Healy gung-ho about leading Australia in 'hugely exciting' phase for women's cricket

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Alyssa Healy hoping to 'start a new legacy' for Australia as captain (0:55)

Alyssa Healy speaks after officially replacing Meg Lanning as captain across all three formats for Australia (0:55)

Having been rubberstamped as Australia's new permanent captain, Alyssa Healy is excited about leading them into what shapes as the most competitive era of women's cricket, with next year's T20 World Cup potentially being the most open ever.

Australia will be in the defending champions, and likely favourites, in Bangladesh next September and October, but over the last six months, a host of results have suggested the gap is closing between the leading nations and the emerging teams.

Sri Lanka have beaten England, Pakistan have beaten South Africa and New Zealand, Bangladesh have drawn with South Africa and taken a game off India, and Australia were pushed very hard by West Indies at the start of this season, with Hayley Matthews conjuring a famous victory at North Sydney Oval.

"[It's] hugely exciting. World Cups aren't easy to win. It may look like it is for us, but they're not," Healy said. "If you dive in deeply to those World Cups we struggled throughout the tournament, but we've managed to win high-pressure situations and get ourselves over the line.

"I've got no doubt next year in Bangladesh - in really, really foreign conditions to a lot of people - it's going to be a real tough ask for our group. And that's what is so exciting about the next 12 months. We go to India on Wednesday and get to prepare in subcontinental conditions. We go to Bangladesh for a bilateral series next year for the first time. For me, it feels like a great challenge and an opportunity to find out more about myself and our group of players, which I think is hugely exciting."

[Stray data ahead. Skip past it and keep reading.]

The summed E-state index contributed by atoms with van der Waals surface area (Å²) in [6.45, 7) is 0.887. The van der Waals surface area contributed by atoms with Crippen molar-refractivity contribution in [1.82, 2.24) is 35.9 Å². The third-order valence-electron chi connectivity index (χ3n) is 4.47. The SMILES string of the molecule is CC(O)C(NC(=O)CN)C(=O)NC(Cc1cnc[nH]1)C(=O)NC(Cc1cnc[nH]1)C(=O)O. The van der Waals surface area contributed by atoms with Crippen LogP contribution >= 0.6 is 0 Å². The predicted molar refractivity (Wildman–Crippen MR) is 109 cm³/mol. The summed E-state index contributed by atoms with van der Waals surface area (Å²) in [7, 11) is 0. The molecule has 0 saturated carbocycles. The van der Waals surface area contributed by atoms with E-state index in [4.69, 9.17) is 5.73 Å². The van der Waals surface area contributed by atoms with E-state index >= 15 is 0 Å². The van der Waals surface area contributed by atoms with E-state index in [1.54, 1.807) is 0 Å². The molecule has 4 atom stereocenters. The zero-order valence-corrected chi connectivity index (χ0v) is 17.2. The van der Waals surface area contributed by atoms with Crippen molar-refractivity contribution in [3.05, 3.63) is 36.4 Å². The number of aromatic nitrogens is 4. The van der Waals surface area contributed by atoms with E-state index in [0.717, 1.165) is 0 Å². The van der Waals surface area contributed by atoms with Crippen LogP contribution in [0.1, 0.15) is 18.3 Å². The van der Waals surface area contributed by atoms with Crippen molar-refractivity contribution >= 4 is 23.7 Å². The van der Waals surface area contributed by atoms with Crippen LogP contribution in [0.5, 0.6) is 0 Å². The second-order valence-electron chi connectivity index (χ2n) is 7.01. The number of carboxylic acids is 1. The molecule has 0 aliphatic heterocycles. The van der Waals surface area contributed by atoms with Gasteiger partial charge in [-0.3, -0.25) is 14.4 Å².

Healy is also confident she can balance the workloads of being captain, opening batter (in white-ball cricket) and wicketkeeper. After the Ashes in England earlier this year, she admitted it was more of a demand than she had envisaged but believes she has learnt from that experience.

"I've had a taste of it over the last 12 months and I think I can do it," she said. "I've had three pre-seasons this year, so I'm looking forward to being as fit as I ever had. It's all about just managing that workload and making sure that I'm switching off away from the game enough. I think I've got a really great balance in my life that I feel like I'm capable of doing that."

Meg Lanning held the Australia captaincy for close to ten years and it's very unlikely there will ever be a stint like it given the vastly changing landscape of the women's game. Healy did not indicate a potential timeline for her spell in charge - Tahlia McGrath, her vice-captain, is viewed as a natural successor - but did talk about an element of futureproofing the game for generations to come.

"I think there's a great group of leaders within our group that probably haven't had the opportunities to lead a lot, especially in the domestic game, but also at the international level as well," Healy said. "And I think that's going to be a real key to how we drive things within our group. It's about finding the next leaders in Australian cricket.

"There are obviously some outstanding ones that are quite senior in our group that are doing it quite consistently in domestic cricket and the WBBL. So it's about finding that next rung of leaders and giving them the freedom to want to lead within our side as well and encourage them to do so. And I think that's part of my role."